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Encryption

What is encryption? Encryption takes plaintext (your data) and encodes it into unreadable, scrambled text using algorithms that render it unreadable unless a cryptographic key is used to convert it. Encryption ensures data security and integrity even if accessed by an unauthorized user.

Encryption can be applied at various levels, including hardware and storage level. Watch a webinar about Encryption at the Hardware and Storage Level. For information about encryption at the software level, watch Encryption at the Software Level: Linux and Windows.

Encryption is considered a best practice for any security-conscious organization, including those that need to meet specific industry compliance requirements (HIPAA compliance for healthcare, PCI DSS compliance for ecommerce and retail, and SOX for financial reporting).

Encrypting Data to Meet HIPAA Compliance
According to the Health Insurance Portability and Accountability Act of 1996 (HIPAA) developed to protect patient data in the healthcare industry:

A covered entity must, in accordance with §164.306… Implement a mechanism to encrypt and decrypt electronic protected health information.” (45 CFR § 164.312(a)(2)(iv))

HHS.gov also provides guidance on how to render ePHI (electronic protected health information) unusable, unreadable or indecipherable to unauthorized individuals by dictating that the decryption tools or keys must be stored on a device or location separate form the data they’re used to encrypt or decrypt.

§164.306(e)(2)(ii): Implement a mechanism to encrypt electronic protected health information whenever deemed appropriate.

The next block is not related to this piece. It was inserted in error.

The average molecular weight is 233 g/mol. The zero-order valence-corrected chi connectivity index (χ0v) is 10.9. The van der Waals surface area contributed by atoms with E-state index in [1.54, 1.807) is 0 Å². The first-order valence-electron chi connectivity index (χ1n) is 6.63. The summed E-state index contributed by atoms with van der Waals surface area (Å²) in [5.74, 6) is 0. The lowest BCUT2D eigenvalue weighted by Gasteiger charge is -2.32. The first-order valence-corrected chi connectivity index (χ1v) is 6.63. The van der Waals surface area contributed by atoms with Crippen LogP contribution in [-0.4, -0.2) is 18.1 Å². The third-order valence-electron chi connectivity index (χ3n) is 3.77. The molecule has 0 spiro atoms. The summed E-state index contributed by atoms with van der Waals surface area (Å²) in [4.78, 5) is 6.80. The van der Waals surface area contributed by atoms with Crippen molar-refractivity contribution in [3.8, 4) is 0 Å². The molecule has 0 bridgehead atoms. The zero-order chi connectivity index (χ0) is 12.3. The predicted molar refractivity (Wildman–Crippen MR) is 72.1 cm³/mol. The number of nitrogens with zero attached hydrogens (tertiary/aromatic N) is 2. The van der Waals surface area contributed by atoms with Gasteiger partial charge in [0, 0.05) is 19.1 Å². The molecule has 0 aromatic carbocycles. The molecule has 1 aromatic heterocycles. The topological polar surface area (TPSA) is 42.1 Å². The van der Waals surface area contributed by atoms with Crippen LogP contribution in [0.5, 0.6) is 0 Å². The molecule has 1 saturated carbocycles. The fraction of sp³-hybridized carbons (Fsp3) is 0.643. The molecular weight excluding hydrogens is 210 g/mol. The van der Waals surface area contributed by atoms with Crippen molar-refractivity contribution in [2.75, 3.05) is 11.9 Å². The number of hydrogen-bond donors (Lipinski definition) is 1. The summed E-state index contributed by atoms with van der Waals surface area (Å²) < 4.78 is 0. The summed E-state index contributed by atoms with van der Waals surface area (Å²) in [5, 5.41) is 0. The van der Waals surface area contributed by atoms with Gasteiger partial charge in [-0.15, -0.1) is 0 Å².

Protecting ePHI at rest and in transit means encrypting not only data collected or processed, but also data stored or archived as backups.

Although the standard is addressable (optional) under the HIPAA rule, encrypting sensitive healthcare data at rest, in transit and while stored as backups is considered a best practice, and can help your organization prevent data breaches. Data breaches affecting greater than 500 individuals and involving unencrypted data fall under the scope of the HHS Breach Notification Rule, while encrypted data does not.

Encrypting Data to Meet PCI DSS Compliance
According to the Payment Card Industry Data Security Standard developed to protect credit cardholder data in the retail and ecommerce industries:

3.4 Render PAN (Primary Account Number) unreadable anywhere it is stored (including on portable digital media, backup media, and in logs) by using any of the following approaches:

  • One-way hashes based on strong cryptography (hash must be of the entire PAN)
  • Truncation (hashing cannot be used to replace the truncated segment of PAN)
  • Index tokens and pads (pads must be securely stored)
  • Strong cryptography with associated key-management processes and procedures

3.4.1.c Verify that cardholder data on removable media is encrypted wherever stored.

Encryption in the Cloud
Ask your cloud hosting provider if they are able to provide encryption for data at rest, and if they provide encrypted offsite backup. Without encryption, your data may be at risk if accessed by unauthorized users.

However, encryption is not enough for complete cloud security. Our private cloud provides dedicated disks on a SAN (Storage Area Network), and dedicated servers. Additional layers of security can be provided by File Integrity Monitoring (FIM), a Web Application Firewall (WAF), Daily Log Review and other technical security services.

References:
HHS.gov: Guidance to Render Unsecured Protected Health Information Unusable, Unreadable or Indecipherable to Unauthorized Individuals

 

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